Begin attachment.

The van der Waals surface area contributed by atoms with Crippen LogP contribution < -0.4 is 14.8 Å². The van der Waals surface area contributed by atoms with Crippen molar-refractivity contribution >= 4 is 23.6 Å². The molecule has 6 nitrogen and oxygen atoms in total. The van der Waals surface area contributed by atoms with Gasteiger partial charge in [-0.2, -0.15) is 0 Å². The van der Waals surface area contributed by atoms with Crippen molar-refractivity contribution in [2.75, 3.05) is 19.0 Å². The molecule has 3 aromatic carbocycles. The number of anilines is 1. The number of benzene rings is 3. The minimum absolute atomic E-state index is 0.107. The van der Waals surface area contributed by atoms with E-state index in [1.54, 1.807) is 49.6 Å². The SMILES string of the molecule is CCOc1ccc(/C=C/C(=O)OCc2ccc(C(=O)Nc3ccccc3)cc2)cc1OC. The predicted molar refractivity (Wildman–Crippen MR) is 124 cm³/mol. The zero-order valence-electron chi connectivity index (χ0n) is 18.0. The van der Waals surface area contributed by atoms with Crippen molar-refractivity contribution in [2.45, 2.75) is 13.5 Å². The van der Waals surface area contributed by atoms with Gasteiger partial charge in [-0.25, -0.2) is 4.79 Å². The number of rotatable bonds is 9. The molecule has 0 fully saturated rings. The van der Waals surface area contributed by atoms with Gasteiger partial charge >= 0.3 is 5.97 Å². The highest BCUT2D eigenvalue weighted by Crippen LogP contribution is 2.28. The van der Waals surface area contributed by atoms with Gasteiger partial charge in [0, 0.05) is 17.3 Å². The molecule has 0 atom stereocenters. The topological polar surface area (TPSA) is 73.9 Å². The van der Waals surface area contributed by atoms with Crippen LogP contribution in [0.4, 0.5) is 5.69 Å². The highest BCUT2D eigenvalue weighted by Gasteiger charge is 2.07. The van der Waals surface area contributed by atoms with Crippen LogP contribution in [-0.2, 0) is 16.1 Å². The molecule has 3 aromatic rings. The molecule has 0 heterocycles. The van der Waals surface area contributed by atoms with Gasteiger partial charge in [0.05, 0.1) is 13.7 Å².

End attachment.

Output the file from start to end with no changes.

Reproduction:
The van der Waals surface area contributed by atoms with Crippen LogP contribution < -0.4 is 14.8 Å². The van der Waals surface area contributed by atoms with Crippen molar-refractivity contribution >= 4 is 23.6 Å². The molecule has 6 nitrogen and oxygen atoms in total. The van der Waals surface area contributed by atoms with Gasteiger partial charge in [-0.2, -0.15) is 0 Å². The van der Waals surface area contributed by atoms with Crippen molar-refractivity contribution in [2.75, 3.05) is 19.0 Å². The molecule has 3 aromatic carbocycles. The number of anilines is 1. The number of benzene rings is 3. The minimum absolute atomic E-state index is 0.107. The van der Waals surface area contributed by atoms with E-state index in [1.54, 1.807) is 49.6 Å². The SMILES string of the molecule is CCOc1ccc(/C=C/C(=O)OCc2ccc(C(=O)Nc3ccccc3)cc2)cc1OC. The predicted molar refractivity (Wildman–Crippen MR) is 124 cm³/mol. The zero-order valence-electron chi connectivity index (χ0n) is 18.0. The van der Waals surface area contributed by atoms with Crippen molar-refractivity contribution in [2.45, 2.75) is 13.5 Å². The van der Waals surface area contributed by atoms with Gasteiger partial charge in [-0.25, -0.2) is 4.79 Å². The number of rotatable bonds is 9. The molecule has 0 fully saturated rings. The van der Waals surface area contributed by atoms with Gasteiger partial charge >= 0.3 is 5.97 Å². The highest BCUT2D eigenvalue weighted by Crippen LogP contribution is 2.28. The van der Waals surface area contributed by atoms with Gasteiger partial charge in [0, 0.05) is 17.3 Å². The molecule has 0 atom stereocenters. The topological polar surface area (TPSA) is 73.9 Å². The van der Waals surface area contributed by atoms with Crippen LogP contribution in [0.4, 0.5) is 5.69 Å². The highest BCUT2D eigenvalue weighted by Gasteiger charge is 2.07. The van der Waals surface area contributed by atoms with Crippen LogP contribution in [-0.2, 0) is 16.1 Å². The molecule has 3 aromatic rings. The molecule has 0 heterocycles. The van der Waals surface area contributed by atoms with Gasteiger partial charge in [0.05, 0.1) is 13.7 Å².